We, therefore, the said Treasurer, Council and Company, by authority directed to us from his Majesty under his great seal, upon mature deliberation do hereby order and declare that from hence forward there be two supreme councils in Virginia for the better government of the said colony as aforesaid. The one of which councils to be called the Council of State and whose office shall be chiefly assisting, with their care, advise, and circumspection, to the said Governor shall be chosen, nominated, placed, and displaced from time to time by us, the said Treasurer, Council and Company and our successors; which Council of State shall consist for the present only of those persons are here inserted, viz. Sir Francis Wyatt, Governor of Virginia; Captain Francis West; Sir George Yeardley, Knight; Sir William Newce, Knight, Marshal of Virginia; Mr. George Sandys, Treasurer; Mr. George Thorpe, Deputy of the College; Captain Thomas Newce, Deputy for the Company; Mr Christopher Davison, Secretary; Doctor Potts, physician to the company; Mr. Paulet; Mr. Leech; Captain Nathaniel Powell; Mr. Roger Smith; Mr. John Berkley; Mr. John Rolf; Mr. Ralph Hamer; Mr. John Pountus; Mr. Michael Lapworth; Mr. Harwood; Mr. Samuel Macocke. Which said councillors and council we earnestly pray and desire, and in his Majesty’s name strictly charge and command, that all factious partialities and sinister respects laid aside, they bend their care and endeavors to assist the said Governor first and principally in advancement and of the honor and service of Almighty God and the enlargement of His kingdom amongst those heathen people, and in erecting of the said colony in one obedience to his Majesty and all lawful authority from his Majesty’s derived, and lastly in maintaining the said people in justice and Christian conversation among themselves and in strength and hability to withstand their enemies. And this Council is to be always, or for the most part, residing about or near the said Governor, and yearly, of course, and no oftener but for very extraordinary and important occasions, shall consist for the present of the said Council of State and of two burgesses out of every town, hundred and other particular plantation to be respectfully chosen by the inhabitants. Which Council shall be called the General Assembly, wherein, as also in the said Council of State, all matters shall be decided, determined, and ordered by the greater part of the voices then present, reserving always to the Governor a negative voice. And this General Assembly shall have free power to treat, consult, and conclude as well of all emergent occasions concerning public weal of the said colony and every part thereof as shall from time to time appear necessary or requisite. Wherein, as in all other things, we require the said General Assembly, as also the said Council of State, to imitate and follow the policy of the form of government, laws, customs, manners of loyal and other administration of justice used in the realm of England, as near as may be even as ourselves by his Majesty’s letters patents are required; provided that no laws or ordinances made in the said General Assembly shall be and continue in force and validity unless the same shall be solemnly ratified and confirmed in a general greater court of the said court here in England and so ratified and returned to them under our seal. It being our intent to afford the like measure also unto the said colony that after the government of the said colony shall once have been well framed and settled accordingly, which is to be done by us as by authority derived from his Majesty and the same shall have been so by us declared, no orders of our court afterward shall bind the said colony unless they be ratified in like manner in their General Assembly.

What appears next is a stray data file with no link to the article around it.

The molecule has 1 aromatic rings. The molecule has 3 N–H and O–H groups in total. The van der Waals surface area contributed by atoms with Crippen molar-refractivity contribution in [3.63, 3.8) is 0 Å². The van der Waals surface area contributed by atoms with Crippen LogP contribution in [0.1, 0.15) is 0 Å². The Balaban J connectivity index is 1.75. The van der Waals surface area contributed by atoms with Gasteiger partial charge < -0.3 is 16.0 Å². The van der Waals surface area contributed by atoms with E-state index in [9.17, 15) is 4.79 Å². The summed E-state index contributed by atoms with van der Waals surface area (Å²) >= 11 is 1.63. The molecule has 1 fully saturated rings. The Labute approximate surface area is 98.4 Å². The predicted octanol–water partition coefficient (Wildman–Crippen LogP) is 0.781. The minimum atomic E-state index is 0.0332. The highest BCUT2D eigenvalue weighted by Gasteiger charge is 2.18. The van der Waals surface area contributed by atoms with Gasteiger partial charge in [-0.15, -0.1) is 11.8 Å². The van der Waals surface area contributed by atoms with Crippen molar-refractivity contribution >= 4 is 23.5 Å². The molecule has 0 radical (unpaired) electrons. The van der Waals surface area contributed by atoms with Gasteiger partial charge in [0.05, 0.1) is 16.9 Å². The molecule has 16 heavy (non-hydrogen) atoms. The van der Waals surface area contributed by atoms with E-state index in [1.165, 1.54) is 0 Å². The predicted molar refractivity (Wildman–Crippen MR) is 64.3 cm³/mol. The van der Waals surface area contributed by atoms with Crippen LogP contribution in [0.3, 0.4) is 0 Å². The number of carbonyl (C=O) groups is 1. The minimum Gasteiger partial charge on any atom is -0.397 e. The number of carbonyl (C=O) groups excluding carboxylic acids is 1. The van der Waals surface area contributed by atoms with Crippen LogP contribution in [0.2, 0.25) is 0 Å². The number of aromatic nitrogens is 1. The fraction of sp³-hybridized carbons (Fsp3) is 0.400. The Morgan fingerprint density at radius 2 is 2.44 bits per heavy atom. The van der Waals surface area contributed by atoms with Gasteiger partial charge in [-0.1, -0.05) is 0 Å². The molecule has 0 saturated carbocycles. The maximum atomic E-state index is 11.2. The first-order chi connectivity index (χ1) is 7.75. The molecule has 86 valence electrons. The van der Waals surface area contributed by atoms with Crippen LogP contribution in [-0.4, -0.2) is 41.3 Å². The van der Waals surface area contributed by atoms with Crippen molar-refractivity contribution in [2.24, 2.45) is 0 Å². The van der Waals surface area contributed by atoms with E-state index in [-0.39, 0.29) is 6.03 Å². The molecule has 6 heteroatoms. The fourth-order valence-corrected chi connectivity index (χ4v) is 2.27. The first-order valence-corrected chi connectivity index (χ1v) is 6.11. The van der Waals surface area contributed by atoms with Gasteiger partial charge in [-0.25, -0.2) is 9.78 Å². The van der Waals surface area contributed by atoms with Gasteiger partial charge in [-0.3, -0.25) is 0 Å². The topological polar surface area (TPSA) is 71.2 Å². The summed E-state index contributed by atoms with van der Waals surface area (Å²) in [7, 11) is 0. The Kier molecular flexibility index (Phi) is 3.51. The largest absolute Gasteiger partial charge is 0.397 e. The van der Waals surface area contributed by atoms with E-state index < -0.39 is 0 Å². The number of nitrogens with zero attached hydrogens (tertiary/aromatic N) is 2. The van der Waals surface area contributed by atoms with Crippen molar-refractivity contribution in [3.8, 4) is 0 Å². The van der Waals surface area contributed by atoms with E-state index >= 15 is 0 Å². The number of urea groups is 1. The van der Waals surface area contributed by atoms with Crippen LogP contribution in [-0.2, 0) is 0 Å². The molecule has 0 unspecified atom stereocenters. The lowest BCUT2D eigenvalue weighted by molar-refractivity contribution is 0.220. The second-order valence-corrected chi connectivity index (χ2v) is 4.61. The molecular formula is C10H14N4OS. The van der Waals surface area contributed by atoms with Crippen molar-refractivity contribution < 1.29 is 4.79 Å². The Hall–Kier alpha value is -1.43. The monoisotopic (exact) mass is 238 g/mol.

In witness whereof, we have hereunto set our common seal the 24th day of (July) 1621, and in the year of the reign of our governor, Lord James by the [...] of God of England, Scotland, France, and Ireland, King, Defender of the [...], viz, of England, France, and Scotland the nineteenth and of Scotland the four and fiftieth.